RFA responds to Time magazine article

By Jessica Ebert | April 08, 2008
Web exclusive posted April 14, 2008 at 12:55 p.m. CST

The Renewable Fuels Association president and CEO calls a Time magazine article a "harangue against biofuels."

In late March, Time magazine published an article by senior correspondent, Michael Grunwald that highlighted the toll the rapid and subsidized expansion of the biofuels industry has taken on global food prices and land-use changes. Grunwald paints an intimate and devastating picture of the rush to convert the forests of the Amazon and the savannas of the Cerado into biofuel crop farms. He also points out that according to recent scientific studies, when deforestation is taken into account, biofuels, and particularly ones made from food crops, don't provide the greenhouse gas emission savings they've been touted to provide.

In a letter to Time, Bob Dinneen, president and CEO of the RFA said the article is unbalanced and lacking in accurate information. "In his rush to vilify ethanol, Mr. Grunwald conveniently glosses over important facts and marginalizes viewpoints that differ from his own," Dinneen wrote. One of these issues is that since the reports were published in the Science journal, several academic researchers, including Michael Wang of Argonne National Laboratories, have called into question the conclusions. In a response to the studies, Wang wrote that "at this time, it is not clear what land use changes could occur globally as a result of U.S. corn ethanol production."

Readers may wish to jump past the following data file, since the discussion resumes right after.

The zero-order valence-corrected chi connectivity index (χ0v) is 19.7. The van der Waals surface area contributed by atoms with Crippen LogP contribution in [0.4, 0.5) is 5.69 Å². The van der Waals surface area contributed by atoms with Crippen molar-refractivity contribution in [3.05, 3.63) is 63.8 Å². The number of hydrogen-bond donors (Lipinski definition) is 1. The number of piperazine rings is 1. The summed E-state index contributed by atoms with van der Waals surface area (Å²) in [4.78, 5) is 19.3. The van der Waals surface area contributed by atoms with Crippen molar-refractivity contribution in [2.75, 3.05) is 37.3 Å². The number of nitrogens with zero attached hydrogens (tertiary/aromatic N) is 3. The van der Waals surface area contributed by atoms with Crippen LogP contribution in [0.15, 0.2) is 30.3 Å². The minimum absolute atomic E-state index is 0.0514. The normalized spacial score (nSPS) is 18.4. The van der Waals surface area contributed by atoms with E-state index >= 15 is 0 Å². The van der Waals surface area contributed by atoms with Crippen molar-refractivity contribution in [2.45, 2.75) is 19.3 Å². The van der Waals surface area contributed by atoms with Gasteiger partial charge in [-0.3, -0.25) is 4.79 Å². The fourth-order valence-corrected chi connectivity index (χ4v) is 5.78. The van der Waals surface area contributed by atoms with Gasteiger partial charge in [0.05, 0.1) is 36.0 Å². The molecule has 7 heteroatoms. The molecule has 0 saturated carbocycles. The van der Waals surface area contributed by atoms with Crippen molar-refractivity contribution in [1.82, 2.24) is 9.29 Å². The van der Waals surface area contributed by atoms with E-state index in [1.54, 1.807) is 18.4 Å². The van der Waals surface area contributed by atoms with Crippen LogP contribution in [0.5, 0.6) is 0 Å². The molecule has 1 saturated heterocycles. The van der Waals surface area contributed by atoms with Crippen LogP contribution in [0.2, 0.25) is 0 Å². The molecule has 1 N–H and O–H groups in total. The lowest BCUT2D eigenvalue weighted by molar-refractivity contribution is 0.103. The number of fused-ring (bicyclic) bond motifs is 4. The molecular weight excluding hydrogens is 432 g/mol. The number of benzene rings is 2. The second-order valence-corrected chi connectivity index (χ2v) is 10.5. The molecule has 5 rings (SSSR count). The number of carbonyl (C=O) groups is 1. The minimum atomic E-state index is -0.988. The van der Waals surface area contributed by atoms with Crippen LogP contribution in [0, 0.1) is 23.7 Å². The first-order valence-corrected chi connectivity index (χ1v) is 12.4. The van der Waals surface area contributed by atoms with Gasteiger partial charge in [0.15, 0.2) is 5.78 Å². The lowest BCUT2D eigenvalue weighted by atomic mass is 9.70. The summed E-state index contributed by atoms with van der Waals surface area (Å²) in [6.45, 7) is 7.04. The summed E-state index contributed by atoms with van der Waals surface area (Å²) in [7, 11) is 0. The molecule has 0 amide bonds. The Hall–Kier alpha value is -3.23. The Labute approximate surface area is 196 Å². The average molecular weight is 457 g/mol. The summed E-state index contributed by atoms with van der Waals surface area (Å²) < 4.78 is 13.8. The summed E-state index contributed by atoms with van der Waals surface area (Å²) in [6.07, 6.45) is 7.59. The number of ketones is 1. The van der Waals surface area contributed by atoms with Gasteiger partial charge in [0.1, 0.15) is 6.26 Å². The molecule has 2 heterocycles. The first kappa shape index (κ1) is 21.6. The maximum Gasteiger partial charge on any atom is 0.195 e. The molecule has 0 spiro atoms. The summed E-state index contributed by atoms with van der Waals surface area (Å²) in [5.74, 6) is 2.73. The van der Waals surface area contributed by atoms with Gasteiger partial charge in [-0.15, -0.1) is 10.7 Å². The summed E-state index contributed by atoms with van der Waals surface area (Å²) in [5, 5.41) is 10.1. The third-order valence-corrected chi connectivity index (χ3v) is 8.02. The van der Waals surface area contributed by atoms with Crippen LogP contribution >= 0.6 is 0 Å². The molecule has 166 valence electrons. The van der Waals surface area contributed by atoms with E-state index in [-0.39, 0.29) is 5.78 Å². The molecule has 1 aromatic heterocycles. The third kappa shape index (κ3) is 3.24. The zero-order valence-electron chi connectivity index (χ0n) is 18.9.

Dinneen also points out that the Time article ignores other factors besides biofuels that are leading to deforestation and driving commodity prices higher. "Across the globe, populations are rising and economies are growing," Dinneen said. "In Asia and India, the middle classes are expanding rapidly and increasing demand for dairy and meat products. The new demand is placing additional pressure on global agriculture to feed the livestock that produce these goods." He added, "this phenomenon is demonstrated by the fact that American exports of grain are on pace to be the highest in history." In addition, farmland is being lost to housing subdivisions and strip malls, and economies across the globe continue to grow "gobbling up" oil, which is driving the soaring demand for fossil fuels.

"Everyone in the biofuels industry agrees that rainforest and other environmentally vital ecosystems ought not to be destroyed to produce biofuels. But to dismiss the important role biofuels must play in our quest to reduce oil dependence and mitigate global climate change in favor of questionable science and overheated rhetoric is foolhardy," Dinneen wrote.